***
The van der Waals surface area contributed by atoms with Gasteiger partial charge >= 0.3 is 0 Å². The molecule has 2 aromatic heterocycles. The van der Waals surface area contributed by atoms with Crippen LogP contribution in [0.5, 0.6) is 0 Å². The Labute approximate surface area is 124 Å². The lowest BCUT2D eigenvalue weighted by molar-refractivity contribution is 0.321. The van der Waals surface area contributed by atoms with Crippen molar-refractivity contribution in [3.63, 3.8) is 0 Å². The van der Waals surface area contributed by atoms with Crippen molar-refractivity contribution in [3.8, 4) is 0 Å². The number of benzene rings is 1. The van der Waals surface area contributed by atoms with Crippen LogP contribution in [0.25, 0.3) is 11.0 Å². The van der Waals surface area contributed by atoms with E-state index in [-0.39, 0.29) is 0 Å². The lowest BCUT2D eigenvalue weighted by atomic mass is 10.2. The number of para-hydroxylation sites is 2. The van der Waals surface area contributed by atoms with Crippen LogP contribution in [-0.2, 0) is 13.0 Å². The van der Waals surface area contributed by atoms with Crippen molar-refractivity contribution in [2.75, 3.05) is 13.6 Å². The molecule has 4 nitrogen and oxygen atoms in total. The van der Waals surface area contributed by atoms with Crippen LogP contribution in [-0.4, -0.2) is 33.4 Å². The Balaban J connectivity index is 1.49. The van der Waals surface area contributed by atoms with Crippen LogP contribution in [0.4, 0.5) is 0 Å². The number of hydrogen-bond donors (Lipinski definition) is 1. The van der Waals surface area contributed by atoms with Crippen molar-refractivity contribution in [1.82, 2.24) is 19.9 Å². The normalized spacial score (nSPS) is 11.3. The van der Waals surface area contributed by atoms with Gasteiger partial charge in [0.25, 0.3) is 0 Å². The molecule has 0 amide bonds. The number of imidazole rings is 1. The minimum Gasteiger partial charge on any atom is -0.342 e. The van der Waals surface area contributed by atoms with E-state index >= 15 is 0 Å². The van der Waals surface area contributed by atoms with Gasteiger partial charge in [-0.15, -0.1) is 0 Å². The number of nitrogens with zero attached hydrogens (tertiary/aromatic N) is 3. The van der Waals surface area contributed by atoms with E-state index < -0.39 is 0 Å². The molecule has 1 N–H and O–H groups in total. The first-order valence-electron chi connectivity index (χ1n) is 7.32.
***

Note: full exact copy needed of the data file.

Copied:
The van der Waals surface area contributed by atoms with Gasteiger partial charge >= 0.3 is 0 Å². The molecule has 2 aromatic heterocycles. The van der Waals surface area contributed by atoms with Crippen LogP contribution in [0.5, 0.6) is 0 Å². The Labute approximate surface area is 124 Å². The lowest BCUT2D eigenvalue weighted by molar-refractivity contribution is 0.321. The van der Waals surface area contributed by atoms with Crippen molar-refractivity contribution in [3.63, 3.8) is 0 Å². The van der Waals surface area contributed by atoms with Crippen molar-refractivity contribution in [3.8, 4) is 0 Å². The number of benzene rings is 1. The van der Waals surface area contributed by atoms with Crippen LogP contribution in [0.25, 0.3) is 11.0 Å². The van der Waals surface area contributed by atoms with E-state index in [-0.39, 0.29) is 0 Å². The lowest BCUT2D eigenvalue weighted by atomic mass is 10.2. The number of para-hydroxylation sites is 2. The van der Waals surface area contributed by atoms with Crippen LogP contribution in [-0.2, 0) is 13.0 Å². The van der Waals surface area contributed by atoms with Crippen molar-refractivity contribution in [2.75, 3.05) is 13.6 Å². The molecule has 4 nitrogen and oxygen atoms in total. The van der Waals surface area contributed by atoms with Crippen LogP contribution in [-0.4, -0.2) is 33.4 Å². The Balaban J connectivity index is 1.49. The van der Waals surface area contributed by atoms with Crippen LogP contribution in [0.4, 0.5) is 0 Å². The number of hydrogen-bond donors (Lipinski definition) is 1. The van der Waals surface area contributed by atoms with Crippen molar-refractivity contribution in [1.82, 2.24) is 19.9 Å². The normalized spacial score (nSPS) is 11.3. The van der Waals surface area contributed by atoms with Gasteiger partial charge in [0.25, 0.3) is 0 Å². The molecule has 0 amide bonds. The number of imidazole rings is 1. The minimum Gasteiger partial charge on any atom is -0.342 e. The van der Waals surface area contributed by atoms with E-state index >= 15 is 0 Å². The van der Waals surface area contributed by atoms with Gasteiger partial charge in [-0.15, -0.1) is 0 Å². The number of nitrogens with zero attached hydrogens (tertiary/aromatic N) is 3. The van der Waals surface area contributed by atoms with E-state index < -0.39 is 0 Å². The molecule has 1 N–H and O–H groups in total. The first-order valence-electron chi connectivity index (χ1n) is 7.32.